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macro passed wrong number of arguments

I'm using a matrix and vector library, that won't compile. When
running g++ I get the error message "macro "minor" passed 5 arguments,
but takes just 1"

The definition of "minor" looks like below, and it takes 3 arguments.
All calls to minor that I have found in the code also pass it three
arguments, so I really don't understand this error.

Does anything look suspicious with the following definition, or must
it be that there is some other definition of minor with a different
number of arguments somewhere?

template <int N, typename T>
T minor(const Vector<N,Vector<N,T> >& in, int row, int col) //ERROR
{
Vector<N-1,Vector<N-1,T> > tmp;
int dst_row, dst_col;
dst_row = 0;
for (int src_row = 0; src_row < N; src_row++) {
if (src_row == row) continue;
dst_col = 0;
for (int src_col = 0; src_col < N; src_col++) {
if (src_col == col) continue;
tmp[dst_row][dst_col] = in[src_row][src_col];
dst_col++;
}
dst_row++;
}
return det(tmp);
}

Thanks
/ martin
Jul 22 '05 #1
4 5537

"Martin Magnusson" <lo*******@frustratedhousewives.zzn.com> wrote in message
news:35**************************@posting.google.c om...
I'm using a matrix and vector library, that won't compile. When
running g++ I get the error message "macro "minor" passed 5 arguments,
but takes just 1"

The definition of "minor" looks like below, and it takes 3 arguments.
All calls to minor that I have found in the code also pass it three
arguments, so I really don't understand this error.

Does anything look suspicious with the following definition, or must
it be that there is some other definition of minor with a different
number of arguments somewhere?

template <int N, typename T>
T minor(const Vector<N,Vector<N,T> >& in, int row, int col) //ERROR
{


Yes, somewhere is defined a macro called minor (which takes one argument).
Look at the number of commas on the above line (four of them), therefore the
compiler thinks this is a macro invokation with five arguments.

This is a good example of why macros are evil, *especially* when they are
given common names like minor.

Find out who wrote that macro and shoot them (or at least sack them).

john
Jul 22 '05 #2
John Harrison wrote:
This is a good example of why macros are evil, *especially* when they
are given common names like minor.


And if you really have to write macros, write them (and _nothing_ else)
in all uppercase letters. It reduces the likelyness for name clashes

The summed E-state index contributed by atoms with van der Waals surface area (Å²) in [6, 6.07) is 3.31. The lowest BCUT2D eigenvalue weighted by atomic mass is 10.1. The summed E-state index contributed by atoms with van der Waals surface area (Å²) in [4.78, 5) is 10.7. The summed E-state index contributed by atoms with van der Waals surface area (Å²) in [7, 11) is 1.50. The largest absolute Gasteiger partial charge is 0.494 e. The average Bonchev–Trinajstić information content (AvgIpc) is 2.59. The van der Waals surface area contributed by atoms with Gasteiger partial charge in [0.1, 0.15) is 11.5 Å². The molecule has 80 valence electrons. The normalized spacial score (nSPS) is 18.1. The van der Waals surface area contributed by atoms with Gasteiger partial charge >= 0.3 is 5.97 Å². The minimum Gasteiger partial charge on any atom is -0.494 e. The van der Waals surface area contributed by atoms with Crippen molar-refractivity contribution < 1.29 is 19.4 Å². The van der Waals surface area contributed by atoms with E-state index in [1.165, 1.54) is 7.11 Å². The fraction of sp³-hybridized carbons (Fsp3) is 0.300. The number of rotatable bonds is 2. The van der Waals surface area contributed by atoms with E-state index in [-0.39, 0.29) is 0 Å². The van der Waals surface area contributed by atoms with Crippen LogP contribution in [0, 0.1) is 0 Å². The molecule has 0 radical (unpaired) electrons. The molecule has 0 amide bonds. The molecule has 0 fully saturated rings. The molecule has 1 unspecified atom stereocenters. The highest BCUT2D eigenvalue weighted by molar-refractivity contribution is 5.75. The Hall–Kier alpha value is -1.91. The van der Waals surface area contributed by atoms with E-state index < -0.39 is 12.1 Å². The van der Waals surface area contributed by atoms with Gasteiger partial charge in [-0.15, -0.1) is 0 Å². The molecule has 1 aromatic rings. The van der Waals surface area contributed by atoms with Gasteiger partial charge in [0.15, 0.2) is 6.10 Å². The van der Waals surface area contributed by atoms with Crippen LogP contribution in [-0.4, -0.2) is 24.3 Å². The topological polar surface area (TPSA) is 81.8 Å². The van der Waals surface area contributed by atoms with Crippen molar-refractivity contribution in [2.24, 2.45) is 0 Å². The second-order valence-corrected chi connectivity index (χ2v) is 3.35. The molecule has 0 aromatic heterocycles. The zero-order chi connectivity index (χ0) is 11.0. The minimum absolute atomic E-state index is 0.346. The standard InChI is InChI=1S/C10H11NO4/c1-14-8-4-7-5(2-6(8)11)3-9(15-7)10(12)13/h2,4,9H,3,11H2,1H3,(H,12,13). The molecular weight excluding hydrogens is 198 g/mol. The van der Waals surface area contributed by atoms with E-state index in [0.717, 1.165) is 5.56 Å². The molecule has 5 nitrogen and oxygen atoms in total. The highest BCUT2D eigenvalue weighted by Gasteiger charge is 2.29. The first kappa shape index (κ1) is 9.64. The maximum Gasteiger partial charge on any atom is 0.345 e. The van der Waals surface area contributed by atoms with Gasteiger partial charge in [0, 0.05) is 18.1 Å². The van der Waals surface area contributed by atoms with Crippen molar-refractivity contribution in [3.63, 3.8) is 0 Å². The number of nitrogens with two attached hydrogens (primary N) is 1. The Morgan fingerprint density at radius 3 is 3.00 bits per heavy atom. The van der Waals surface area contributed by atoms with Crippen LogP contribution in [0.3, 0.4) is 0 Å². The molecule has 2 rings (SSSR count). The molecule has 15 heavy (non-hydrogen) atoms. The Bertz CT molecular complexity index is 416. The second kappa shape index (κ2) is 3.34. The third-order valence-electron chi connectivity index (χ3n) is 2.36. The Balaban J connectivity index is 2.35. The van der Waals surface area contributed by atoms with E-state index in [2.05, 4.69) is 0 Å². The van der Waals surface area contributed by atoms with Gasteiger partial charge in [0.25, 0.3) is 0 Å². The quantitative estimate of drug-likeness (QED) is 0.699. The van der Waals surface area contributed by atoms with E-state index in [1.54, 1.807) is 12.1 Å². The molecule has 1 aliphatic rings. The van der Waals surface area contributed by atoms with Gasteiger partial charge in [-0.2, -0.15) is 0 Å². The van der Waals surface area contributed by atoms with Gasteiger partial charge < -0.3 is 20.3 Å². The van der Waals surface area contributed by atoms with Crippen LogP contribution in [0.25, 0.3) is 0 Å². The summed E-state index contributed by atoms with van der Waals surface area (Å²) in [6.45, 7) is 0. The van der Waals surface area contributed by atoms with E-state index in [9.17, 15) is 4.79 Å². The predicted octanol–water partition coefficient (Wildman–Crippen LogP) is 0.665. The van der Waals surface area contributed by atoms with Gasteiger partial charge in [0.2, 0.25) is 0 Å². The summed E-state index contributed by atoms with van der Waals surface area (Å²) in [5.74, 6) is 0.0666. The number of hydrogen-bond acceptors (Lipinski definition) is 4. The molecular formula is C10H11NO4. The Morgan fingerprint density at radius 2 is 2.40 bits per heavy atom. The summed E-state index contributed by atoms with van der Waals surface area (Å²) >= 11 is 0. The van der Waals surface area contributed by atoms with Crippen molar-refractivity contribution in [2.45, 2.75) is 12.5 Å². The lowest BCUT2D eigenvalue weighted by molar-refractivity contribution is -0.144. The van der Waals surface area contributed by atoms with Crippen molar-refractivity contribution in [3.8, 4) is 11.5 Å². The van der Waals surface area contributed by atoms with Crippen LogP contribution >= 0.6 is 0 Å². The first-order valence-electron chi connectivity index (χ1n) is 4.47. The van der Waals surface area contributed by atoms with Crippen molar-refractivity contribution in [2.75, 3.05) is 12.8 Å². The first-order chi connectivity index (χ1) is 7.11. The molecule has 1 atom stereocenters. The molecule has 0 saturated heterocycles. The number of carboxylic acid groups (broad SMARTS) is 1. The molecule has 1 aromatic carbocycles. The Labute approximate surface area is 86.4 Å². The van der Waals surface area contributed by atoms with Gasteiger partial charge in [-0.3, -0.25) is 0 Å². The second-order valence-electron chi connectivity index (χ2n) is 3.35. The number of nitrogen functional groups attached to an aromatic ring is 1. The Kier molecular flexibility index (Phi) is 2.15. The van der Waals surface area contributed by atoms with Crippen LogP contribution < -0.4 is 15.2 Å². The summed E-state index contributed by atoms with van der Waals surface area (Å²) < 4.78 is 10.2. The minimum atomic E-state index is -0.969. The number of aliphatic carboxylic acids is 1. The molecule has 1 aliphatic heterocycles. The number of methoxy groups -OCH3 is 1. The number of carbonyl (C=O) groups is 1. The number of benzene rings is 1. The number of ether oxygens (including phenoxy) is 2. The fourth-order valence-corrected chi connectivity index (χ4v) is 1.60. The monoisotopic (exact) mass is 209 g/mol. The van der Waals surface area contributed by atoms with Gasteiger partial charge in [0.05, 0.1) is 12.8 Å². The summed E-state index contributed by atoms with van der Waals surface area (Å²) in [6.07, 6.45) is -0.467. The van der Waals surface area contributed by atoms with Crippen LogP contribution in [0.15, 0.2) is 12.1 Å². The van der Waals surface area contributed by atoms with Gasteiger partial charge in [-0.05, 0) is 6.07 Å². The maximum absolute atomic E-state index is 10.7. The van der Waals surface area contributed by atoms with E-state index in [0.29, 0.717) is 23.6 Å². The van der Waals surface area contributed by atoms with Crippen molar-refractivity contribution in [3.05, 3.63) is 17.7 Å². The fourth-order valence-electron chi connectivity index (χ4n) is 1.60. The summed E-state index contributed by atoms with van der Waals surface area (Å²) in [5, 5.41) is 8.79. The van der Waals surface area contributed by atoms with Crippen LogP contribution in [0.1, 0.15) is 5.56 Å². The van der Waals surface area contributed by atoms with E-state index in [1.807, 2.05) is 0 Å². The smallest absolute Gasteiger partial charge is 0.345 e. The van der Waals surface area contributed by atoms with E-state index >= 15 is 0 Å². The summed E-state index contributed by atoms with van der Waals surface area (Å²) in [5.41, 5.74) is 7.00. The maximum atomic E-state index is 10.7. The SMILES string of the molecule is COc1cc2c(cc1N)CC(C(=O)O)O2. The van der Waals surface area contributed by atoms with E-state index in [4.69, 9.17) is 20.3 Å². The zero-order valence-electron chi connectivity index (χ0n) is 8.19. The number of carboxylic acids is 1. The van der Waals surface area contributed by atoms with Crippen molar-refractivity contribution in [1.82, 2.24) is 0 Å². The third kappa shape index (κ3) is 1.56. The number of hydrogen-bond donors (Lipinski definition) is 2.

and it immediately shows that it's a macro.

Jul 22 '05 #3
"John Harrison" <jo*************@hotmail.com> wrote:
Find out who wrote that macro and shoot them (or at least sack them).


I'm using Cygwin, and the file /usr/include/sys/sysmacros.h has the
following definitions:

#ifdef __CYGWIN_USE_BIG_TYPES__
#define major(dev) ((int)(((dev) >> 16) & 0xffff))
#define minor(dev) ((int)((dev) & 0xffff))
#define makedev(major, minor) (((major) << 16) | ((minor) & 0xffff))
#else
#define major(dev) ((int)(((dev) >> 8) & 0xff))
#define minor(dev) ((int)((dev) & 0xff))
#define makedev(major, minor) (((major) << 8) | ((minor) & 0xff))
#endif

So this was the culprit. Weird that the Cygwin developers would define
such macros. (I wonder what they are for).
Jul 22 '05 #4
Martin Magnusson wrote:
"John Harrison" <jo*************@hotmail.com> wrote:
Find out who wrote that macro and shoot them (or at least sack them).

I'm using Cygwin, and the file /usr/include/sys/sysmacros.h has the
following definitions:

#ifdef __CYGWIN_USE_BIG_TYPES__
#define major(dev) ((int)(((dev) >> 16) & 0xffff))
#define minor(dev) ((int)((dev) & 0xffff))
#define makedev(major, minor) (((major) << 16) | ((minor) & 0xffff))
#else
#define major(dev) ((int)(((dev) >> 8) & 0xff))
#define minor(dev) ((int)((dev) & 0xff))
#define makedev(major, minor) (((major) << 8) | ((minor) & 0xff))
#endif

So this was the culprit. Weird that the Cygwin developers would define
such macros. (I wonder what they are for).


They're used for device drivers. In *nix, a device is identified by a
major number and a minor number. In practice, the device number is a
single int. So major and minor are macros that split the dev number out
into its components.

The cygwin guys should have either all capped them (they didn't for
historical reasons), or provided some #ifdef so you could turn them off.
Jul 22 '05 #5

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